Continue reading “Leo M.R. asks:”

A Pokémon Trainer is You! XXII: Come into Our Parlour

[Catch up on the story so far here!]

Last time, on A Pokémon Trainer Is You:

How do you deal with the poachers?
– Use your Bug Pokémon to create snares and set up an ambush.

If you get into a fight, which Pokémon will you use?
– Scallion, the Bulbasaur
– Nancy the Negator, the Minun

[AUTHOR TIEBREAK: Nancy can cheer for our other Pokémon from the sidelines, so let’s have Scallion take point.]

You think about the problem for a minute.  Yeah, all things considered, Dane has a point; the five of you with all your Pokémon probably could take these clowns with a good battle plan, even if they do turn out to be a bit stronger than you individually.  But why risk it?  You all have Bug Pokémon that can spin silk (except maybe Ellis?  You glance at him questioningly and he confirms that, yes, his Beedrill is still young enough to remember String Shot) – you can use them to create nets and webs, string them up between the trees, then lure the poachers into a trap.  With any luck, you won’t even have to fight.

Continue reading “A Pokémon Trainer is You! XXII: Come into Our Parlour”

Regional Variant Pokémon: Galarian Meowth and Farfetch’d

Let’s do some more Galarian forms!  Today I want to look at the two “warrior” regional variant Pokémon of Galar: Galarian Meowth and Farfetch’d, and their evolved forms Perrserker and Sirfetch’d.  Like many of the Alolan forms we’ve already talked about, these forms are to some extent less about “adaptation” and more about regional culture, history and folklore.  Let’s get into how they use those things…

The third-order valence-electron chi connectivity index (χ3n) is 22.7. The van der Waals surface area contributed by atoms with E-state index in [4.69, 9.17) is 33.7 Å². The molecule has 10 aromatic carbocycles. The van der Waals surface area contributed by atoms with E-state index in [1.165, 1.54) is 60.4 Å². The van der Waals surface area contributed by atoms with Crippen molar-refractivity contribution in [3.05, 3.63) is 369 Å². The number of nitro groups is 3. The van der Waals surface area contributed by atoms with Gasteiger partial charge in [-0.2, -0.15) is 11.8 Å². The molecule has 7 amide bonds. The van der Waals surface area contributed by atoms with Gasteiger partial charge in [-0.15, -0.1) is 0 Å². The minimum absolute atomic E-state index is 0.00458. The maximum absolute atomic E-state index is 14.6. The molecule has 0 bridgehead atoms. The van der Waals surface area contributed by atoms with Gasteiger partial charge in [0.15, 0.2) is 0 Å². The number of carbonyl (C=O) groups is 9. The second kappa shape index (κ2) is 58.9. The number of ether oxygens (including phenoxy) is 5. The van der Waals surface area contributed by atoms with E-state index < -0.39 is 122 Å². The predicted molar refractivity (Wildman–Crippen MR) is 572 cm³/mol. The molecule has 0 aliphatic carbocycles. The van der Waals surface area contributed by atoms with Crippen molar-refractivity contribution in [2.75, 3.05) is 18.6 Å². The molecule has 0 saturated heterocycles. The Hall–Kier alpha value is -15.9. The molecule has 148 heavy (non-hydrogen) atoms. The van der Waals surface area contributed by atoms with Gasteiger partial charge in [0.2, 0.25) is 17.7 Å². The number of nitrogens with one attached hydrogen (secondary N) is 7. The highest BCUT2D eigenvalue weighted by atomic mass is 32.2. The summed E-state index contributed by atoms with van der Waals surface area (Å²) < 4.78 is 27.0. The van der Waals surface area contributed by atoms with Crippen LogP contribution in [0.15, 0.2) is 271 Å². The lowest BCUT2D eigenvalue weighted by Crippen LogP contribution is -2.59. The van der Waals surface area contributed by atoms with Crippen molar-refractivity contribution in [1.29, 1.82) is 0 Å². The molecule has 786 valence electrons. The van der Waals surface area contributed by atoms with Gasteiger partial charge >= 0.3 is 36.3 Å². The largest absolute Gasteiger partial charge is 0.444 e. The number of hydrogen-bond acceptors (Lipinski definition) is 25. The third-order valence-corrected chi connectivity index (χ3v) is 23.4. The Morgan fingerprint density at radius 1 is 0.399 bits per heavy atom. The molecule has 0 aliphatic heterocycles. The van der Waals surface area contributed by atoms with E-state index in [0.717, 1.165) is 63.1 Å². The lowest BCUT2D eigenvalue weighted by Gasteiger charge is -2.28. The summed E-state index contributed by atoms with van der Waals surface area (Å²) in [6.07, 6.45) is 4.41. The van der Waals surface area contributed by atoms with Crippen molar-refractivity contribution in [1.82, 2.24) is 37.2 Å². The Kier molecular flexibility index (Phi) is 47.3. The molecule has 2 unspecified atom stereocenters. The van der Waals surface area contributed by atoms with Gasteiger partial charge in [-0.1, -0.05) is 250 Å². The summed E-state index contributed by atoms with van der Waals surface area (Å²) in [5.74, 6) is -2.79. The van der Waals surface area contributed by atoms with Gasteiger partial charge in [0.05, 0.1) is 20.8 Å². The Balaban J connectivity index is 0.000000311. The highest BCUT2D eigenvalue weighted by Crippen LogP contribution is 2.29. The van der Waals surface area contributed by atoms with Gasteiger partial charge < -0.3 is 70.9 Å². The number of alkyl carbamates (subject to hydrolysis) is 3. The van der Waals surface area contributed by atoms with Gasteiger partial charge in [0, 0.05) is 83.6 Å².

Meowth and Perrserker

Galarian Meowth

This is Meowth’s second regional alternate form, and where Alolan Meowth is refined, elegant, royal, accustomed to luxuries, Galarian Meowth is… not that.  It and its evolved form, Perrserker, are shaggy and wild with prominent teeth, claws and horns.  Kantonian and Alolan Meowth and Persian are associated with gold, coins, gems, wealth and good fortune in finance, because of their links to Japan’s lucky “beckoning cat” figurines, or maneki-neko.  Galarian Meowth and Perserker are Steel-types, and their coins aren’t gold, but black iron – transformed by “living with a savage, seafaring people.”  A savage, seafaring people, in a region based on England, can only be a reference to the Vikings – the Scandinavian raiders who plagued the coast of Great Britain throughout the 9th, 10th and 11th centuries, and even ruled most of northern and eastern England for a while under a regime known as the Danelaw.  They’re particularly famed for their elite warriors known as berserkers (hence Perr-serker) – literally “bear-shirts,” perhaps because they wore bearskins into battle.  It’s a little unclear exactly what these guys’ deal was; they may have had something to do with some ancient Germanic animal cult and channelled animal spirits in battle to fight more effectively, and also they may have used some kind of psychoactive mushroom or herb to “enhance” their abilities.  Animalistic and more than a little crazy, is the general vibe.